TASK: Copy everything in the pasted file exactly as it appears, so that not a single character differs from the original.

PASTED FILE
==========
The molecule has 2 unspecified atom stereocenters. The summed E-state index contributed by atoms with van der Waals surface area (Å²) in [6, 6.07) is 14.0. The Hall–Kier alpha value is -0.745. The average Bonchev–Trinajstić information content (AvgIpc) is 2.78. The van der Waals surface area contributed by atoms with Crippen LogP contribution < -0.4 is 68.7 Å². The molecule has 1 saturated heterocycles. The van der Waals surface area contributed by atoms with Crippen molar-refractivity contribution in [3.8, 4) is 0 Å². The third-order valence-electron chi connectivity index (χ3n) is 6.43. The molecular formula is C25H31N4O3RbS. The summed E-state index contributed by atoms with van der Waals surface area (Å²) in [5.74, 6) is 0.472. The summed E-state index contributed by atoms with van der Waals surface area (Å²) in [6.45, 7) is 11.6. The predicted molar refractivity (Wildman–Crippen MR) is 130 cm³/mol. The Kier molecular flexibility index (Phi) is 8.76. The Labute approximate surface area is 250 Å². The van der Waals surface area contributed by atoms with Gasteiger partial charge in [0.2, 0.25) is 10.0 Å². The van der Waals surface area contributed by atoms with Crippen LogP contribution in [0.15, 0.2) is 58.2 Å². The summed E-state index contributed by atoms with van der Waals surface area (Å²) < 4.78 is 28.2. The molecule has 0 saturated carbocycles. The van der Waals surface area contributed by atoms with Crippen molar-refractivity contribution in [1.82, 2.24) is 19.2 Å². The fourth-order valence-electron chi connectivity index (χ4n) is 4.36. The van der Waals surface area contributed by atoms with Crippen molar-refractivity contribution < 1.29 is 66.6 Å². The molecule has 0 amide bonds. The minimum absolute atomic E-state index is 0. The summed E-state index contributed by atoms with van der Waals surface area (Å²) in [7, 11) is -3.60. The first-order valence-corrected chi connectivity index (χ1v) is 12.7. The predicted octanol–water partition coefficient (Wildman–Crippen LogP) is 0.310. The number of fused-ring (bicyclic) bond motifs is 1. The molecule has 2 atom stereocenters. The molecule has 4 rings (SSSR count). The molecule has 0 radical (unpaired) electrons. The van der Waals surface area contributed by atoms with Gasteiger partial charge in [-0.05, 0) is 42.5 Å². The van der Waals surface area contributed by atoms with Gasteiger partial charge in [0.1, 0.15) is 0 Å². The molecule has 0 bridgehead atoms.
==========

The molecule has 2 unspecified atom stereocenters. The summed E-state index contributed by atoms with van der Waals surface area (Å²) in [6, 6.07) is 14.0. The Hall–Kier alpha value is -0.745. The average Bonchev–Trinajstić information content (AvgIpc) is 2.78. The van der Waals surface area contributed by atoms with Crippen LogP contribution < -0.4 is 68.7 Å². The molecule has 1 saturated heterocycles. The van der Waals surface area contributed by atoms with Crippen molar-refractivity contribution in [3.8, 4) is 0 Å². The third-order valence-electron chi connectivity index (χ3n) is 6.43. The molecular formula is C25H31N4O3RbS. The summed E-state index contributed by atoms with van der Waals surface area (Å²) in [5.74, 6) is 0.472. The summed E-state index contributed by atoms with van der Waals surface area (Å²) in [6.45, 7) is 11.6. The predicted molar refractivity (Wildman–Crippen MR) is 130 cm³/mol. The Kier molecular flexibility index (Phi) is 8.76. The Labute approximate surface area is 250 Å². The van der Waals surface area contributed by atoms with Gasteiger partial charge in [0.2, 0.25) is 10.0 Å². The van der Waals surface area contributed by atoms with Crippen LogP contribution in [0.15, 0.2) is 58.2 Å². The summed E-state index contributed by atoms with van der Waals surface area (Å²) < 4.78 is 28.2. The molecule has 0 saturated carbocycles. The van der Waals surface area contributed by atoms with Crippen molar-refractivity contribution in [1.82, 2.24) is 19.2 Å². The fourth-order valence-electron chi connectivity index (χ4n) is 4.36. The van der Waals surface area contributed by atoms with Crippen molar-refractivity contribution < 1.29 is 66.6 Å². The molecule has 0 amide bonds. The minimum absolute atomic E-state index is 0. The summed E-state index contributed by atoms with van der Waals surface area (Å²) in [7, 11) is -3.60. The first-order valence-corrected chi connectivity index (χ1v) is 12.7. The predicted octanol–water partition coefficient (Wildman–Crippen LogP) is 0.310. The number of fused-ring (bicyclic) bond motifs is 1. The molecule has 2 atom stereocenters. The molecule has 4 rings (SSSR count). The molecule has 0 radical (unpaired) electrons. The van der Waals surface area contributed by atoms with Gasteiger partial charge in [-0.05, 0) is 42.5 Å². The van der Waals surface area contributed by atoms with Gasteiger partial charge in [0.1, 0.15) is 0 Å². The molecule has 0 bridgehead atoms.